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p-p, p-$Λ$ and $Λ$-$Λ$ correlations studied via femtoscopy in pp reactions at $\sqrt{s}$ = 7 TeV

We report on the first femtoscopic measurement of baryon pairs, such as p-p, p-$\Lambda$ and $\Lambda$-$\Lambda$, measured by ALICE at the Large Hadron Collider (LHC) in proton-proton collisions at $\sqrt{s}$ = 7 TeV. This study demonstrates the feasibility of such measurements in pp collisions at ultrarelativistic energies. The femtoscopy method is employed to constrain the hyperon-nucleon and hyperon-hyperon interactions, which are still rather poorly understood. A new method to evaluate the influence of residual correlations induced by the decays of resonances and experimental impurities is hereby presented. The p-p, p-$\Lambda$ and $\Lambda$-$\Lambda$ correlation functions were fitted simultaneously with the help of a new tool developed specifically for the femtoscopy analysis in small colliding systems 'Correlation Analysis Tool using the Schr\"odinger Equation' (CATS). Within the assumption that in pp collisions the three particle pairs originate from a common source, its radius is found to be equal to $r_{0} = 1.144\pm0.019$ (stat) $^{+0.069}_{-0.012}$ (syst) fm. The sensitivity of the measured p-$\Lambda$ correlation is tested against different scattering parameters which are defined by the interaction among the two particles, but the statistics is not sufficient yet to discriminate among different models. The measurement of the $\Lambda$-$\Lambda$ correlation function constrains the phase space spanned by the effective range and scattering length of the strong interaction. Discrepancies between the measured scattering parameters and the resulting correlation functions at LHC and RHIC energies are discussed in the context of various models.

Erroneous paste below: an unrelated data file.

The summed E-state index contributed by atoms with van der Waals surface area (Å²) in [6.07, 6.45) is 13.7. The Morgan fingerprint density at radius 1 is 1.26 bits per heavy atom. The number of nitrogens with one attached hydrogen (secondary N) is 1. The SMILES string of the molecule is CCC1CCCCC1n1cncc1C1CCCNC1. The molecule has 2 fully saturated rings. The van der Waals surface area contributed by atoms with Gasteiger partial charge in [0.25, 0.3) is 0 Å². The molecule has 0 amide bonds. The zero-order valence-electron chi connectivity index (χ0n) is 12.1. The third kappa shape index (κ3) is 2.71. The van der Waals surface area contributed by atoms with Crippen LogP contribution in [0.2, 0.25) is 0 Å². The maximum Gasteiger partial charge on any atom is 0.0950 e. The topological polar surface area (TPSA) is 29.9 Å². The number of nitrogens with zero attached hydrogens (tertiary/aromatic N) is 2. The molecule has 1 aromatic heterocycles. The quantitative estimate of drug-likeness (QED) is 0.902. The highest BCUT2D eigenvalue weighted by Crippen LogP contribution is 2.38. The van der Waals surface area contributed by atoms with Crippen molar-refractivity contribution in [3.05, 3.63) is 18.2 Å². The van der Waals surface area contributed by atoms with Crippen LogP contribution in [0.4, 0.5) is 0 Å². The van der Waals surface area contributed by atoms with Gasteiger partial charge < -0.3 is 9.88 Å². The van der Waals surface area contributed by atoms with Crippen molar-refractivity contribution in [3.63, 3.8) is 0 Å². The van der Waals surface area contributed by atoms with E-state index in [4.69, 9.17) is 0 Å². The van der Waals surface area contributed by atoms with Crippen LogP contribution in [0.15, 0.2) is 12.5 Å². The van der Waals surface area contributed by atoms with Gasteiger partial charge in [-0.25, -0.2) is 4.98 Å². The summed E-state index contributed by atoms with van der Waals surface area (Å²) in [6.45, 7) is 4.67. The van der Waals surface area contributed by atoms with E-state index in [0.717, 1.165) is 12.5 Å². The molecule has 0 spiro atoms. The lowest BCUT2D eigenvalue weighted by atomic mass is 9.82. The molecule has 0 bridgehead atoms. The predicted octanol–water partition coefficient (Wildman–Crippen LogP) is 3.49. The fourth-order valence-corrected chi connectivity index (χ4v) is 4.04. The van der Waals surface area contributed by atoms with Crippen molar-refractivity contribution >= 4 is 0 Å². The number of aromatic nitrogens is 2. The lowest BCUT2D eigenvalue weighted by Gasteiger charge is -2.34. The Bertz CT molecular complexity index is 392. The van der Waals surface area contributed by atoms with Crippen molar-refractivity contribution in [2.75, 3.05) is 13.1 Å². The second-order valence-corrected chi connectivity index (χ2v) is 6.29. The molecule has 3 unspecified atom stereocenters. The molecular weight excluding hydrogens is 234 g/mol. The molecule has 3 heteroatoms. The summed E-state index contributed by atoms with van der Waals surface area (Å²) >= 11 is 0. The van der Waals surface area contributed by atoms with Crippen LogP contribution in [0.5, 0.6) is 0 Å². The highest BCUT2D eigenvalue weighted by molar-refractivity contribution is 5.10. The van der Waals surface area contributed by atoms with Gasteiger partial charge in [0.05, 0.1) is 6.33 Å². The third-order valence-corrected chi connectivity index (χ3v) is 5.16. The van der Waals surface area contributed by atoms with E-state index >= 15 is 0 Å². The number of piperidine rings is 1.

e-Print: arXiv:1805.12455 | PDF | inSPIRE


Figure 1

\textit{} Invariant mass distribution of $\mathrm{p}\pi^-$ ($\overline{\mathrm{p}}\pi^+$) to obtain the \La (\aLa) signal. Thedashed lines set the selection width used in the analysis.
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Figure 2

\textit{} The raw correlation function compared toPythia 6 Perugia 2011 simulations for \pP (\textit{left}), \pL (\textit{center}) and \LL (\textit{right}) pairs.
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Figure 3

\textit{} The \pP (\textit{left}), \pL (\textit{center}) and \LL (\textit{right}) correlation function with a simultaneous fit with the NLO expansion (red line) for the scattering parameter of \pL~. The dashed line denotes the linear baseline. After the fit is performed the LO~ parameter set (green curve) is plugged in for the \pL system and the scattering length obtained from~ for the \LL system (cyan curve).
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Figure 4

\textit{} Number of standard deviations $n_{\sigma}$ of the modeled correlation function for a given set of scattering parameters (effective range $d_0$and scattering length $f_0$)with respect to the data, together with various model calculations~ and measurements~. The gray shaded area corresponds to the region where the Lednick\'{y} model predicts a negative correlation function for \pp collisions at $\sqrt{s} = 7\,$TeV.
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Figure 5

\textit{} Comparison of radii obtained for different charged particle multiplicity intervals in the \pp collision system at $\sqrt{s}=7$\,TeV~. The error bars correspond to statistical and the shaded regions to the systematic uncertainties. The black point is the radius obtained in this analysis with \pP, \pL and \LL pairs, while the gray bar corresponds to the range of covered $m_{\mathrm{T}}$ in this analysis.
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